‘We are making steps, but we are not there yet’: Analysing the state of play for women in motorsport

BlackBook Motorsport speaks to female executives at Formula E, Paretta Autosport and More Than Equal to discuss the challenges facing women in motorsport today, the impact of the W Series and F1 Academy, and what more needs to be done to make the industry more accessible.

The recent collapse of the all-female W Series offered a stark reminder of the challenges facing women in motorsport.

Series chief executive Catherine Bond Muir previously spoke to BlackBook Motorsport about the “global ambitions” of the series, but ambitious goals and general goodwill only go so far in the money-driven, male-dominated world of motorsport.

Formula One has become a microcosm of a wider issue. Susie Wolff was the last woman to take part in a Formula One race weekend, now almost ten years ago. There is currently one woman – Sophia Flörsch – competing across the Formula Two and Formula Three feeder series. Opportunities for women both on and off the track remain limited.

Matt Bishop, founder ambassador of Racing Pride, recently said that the paddock might be becoming more diverse off the track, but that women will most likely currently be working in catering or in the communications and marketing departments.

These barriers to entry were explored in detail by a 62-page report released last week by non-profit initiative More Than Equal, which disclosed some key takeaways. It revealed that female participation in motorsport ranges on average between just seven and 13 per cent across all categories of competition. Female drivers do not receive the same backing, especially financially, as their male counterparts. Female careers in motorsport are on average between one to five years, whereas male careers are more likely to last for 12 years or more.

That’s not to say progress hasn’t been made. F1 Academy has picked up the mantle from the W Series and is offering increased track time to young female drivers, something severely lacking in the past. The all-female series will also support Formula One for the first time at the United States Grand Prix later this year.

The likes of Extreme E and E-Xplorer champion equality, with each team required to run a male and female competitor for their entry. In addition, the Alpine Formula One team launched the ‘Rac(H)er’ initiative, which aims to identify and develop young female talent for a future Formula One career.

To create more opportunities, the International Automobile Federation (FIA) has run the Girls On Track programme since 2018. Also off the track, there are initiatives like McLaren Racing’s 60 Scholars, an all-female STEM programme designed to inspire the next generation.

Still, there is plenty more to do. To hear more about some of the obstacles for women in motorsport today, BlackBook Motorsport spoke to Claudia Denni, sporting director at Formula E, Beth Paretta, team owner of IndyCar’s Paretta Autosport, and Ali Donnelly, chief executive of More Than Equal, about what needs to change to make the industry more accessible.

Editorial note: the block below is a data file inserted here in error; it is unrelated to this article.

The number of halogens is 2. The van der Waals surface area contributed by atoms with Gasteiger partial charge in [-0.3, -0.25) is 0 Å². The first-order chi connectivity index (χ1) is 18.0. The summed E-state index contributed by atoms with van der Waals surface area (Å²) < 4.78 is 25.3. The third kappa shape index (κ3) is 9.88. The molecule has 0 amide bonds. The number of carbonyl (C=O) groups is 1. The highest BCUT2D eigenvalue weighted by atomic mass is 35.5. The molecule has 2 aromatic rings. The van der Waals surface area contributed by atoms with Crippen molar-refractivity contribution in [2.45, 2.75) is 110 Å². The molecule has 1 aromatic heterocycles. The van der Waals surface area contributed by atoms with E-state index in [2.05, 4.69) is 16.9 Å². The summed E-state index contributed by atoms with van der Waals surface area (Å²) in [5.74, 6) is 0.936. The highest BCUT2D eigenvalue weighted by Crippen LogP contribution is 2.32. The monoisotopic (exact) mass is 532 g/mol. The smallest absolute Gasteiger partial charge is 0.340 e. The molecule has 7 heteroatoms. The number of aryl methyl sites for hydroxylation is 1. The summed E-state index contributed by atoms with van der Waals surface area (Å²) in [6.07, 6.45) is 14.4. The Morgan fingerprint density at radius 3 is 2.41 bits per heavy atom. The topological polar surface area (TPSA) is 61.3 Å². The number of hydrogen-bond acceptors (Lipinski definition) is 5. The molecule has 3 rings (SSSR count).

Extreme E sees a male and female driver compete on equal grounds, including Johan Kristoffersson and Mikaela Ahlin-Kottulinsky for Nico Rosberg’s team

Is motorsport doing enough to create opportunities for women?

Claudia Denni (CD): A lot of new initiatives, supported also by the International Automobile Federation (FIA), are now in place to support and increase the interest and professional opportunities in the motorsport field for all women. Being part of Formula E, and considering that I am in the motorsport field for more than a decade, I must admit that this transitionary period is definitely ongoing, and our electric paddock is pure evidence.

We have many women working in several different departments, starting from partnerships, marketing and sustainability, but even in selective roles like mine as a sporting lead of the championship. Regarding the sporting side, it is extremely fascinating to see how many women are now involved more in engineering and strategic roles.

A simple but very practical example is our brilliant FIA technical manager, Alessandra Ciliberti, who has followed the Gen3 project since the beginning, continuing to improve the innovation and technology behind it for the next generation.

It’s true that we would love to see more women drivers, and this is where the main stakeholders should focus, working more on this basis: starting from karting and financially supporting the more talented female drivers.

Beth Paretta (BP): Motorsport is doing more than ever, but we can always do more. Remember this is about job creation and the future sustainability of the sport (and business) we love. The FIA Women in Motorsport Commission meets regularly to discuss programmes, events, initiatives and their respective successes and challenges.

These women represent most markets around the world. We are consistently sharing best practices to improve all efforts. As new women’s initiatives are announced, I will say we are grateful for any and all support, but I do think many would benefit if we could help those initiatives to increase their overall chance for success. The members of the Commission have decades of experience to draw from and we can help fortify those initiatives. Each women’s racing endeavour must be more than leadership wanting to tick a box and move on.

Ali Donnelly (AD): There are some excellent initiatives and programmes underway across the sport and there is now a genuine momentum towards making change. However, the research we’ve just published at More Than Equal highlights that much more needs to be done.

If you take female drivers as an example, we know that participation is extremely low in this area. Although there is slow growth, we need a serious acceleration of effort, including creative and innovative ideas to attract and retain more women and girls.

Katherine Legge’s entry to this year’s Indianapolis 500 meant there have only been two years without a female entrant to the iconic race since 1991

How can stakeholders work together to make the industry more accessible and attractive to women across all roles?

CD: The motorsport world is a small one and connections and contacts are key. I believe women belonging to different organisations should interact more and the main stakeholders should support this aspect with more women organisations and committees in place.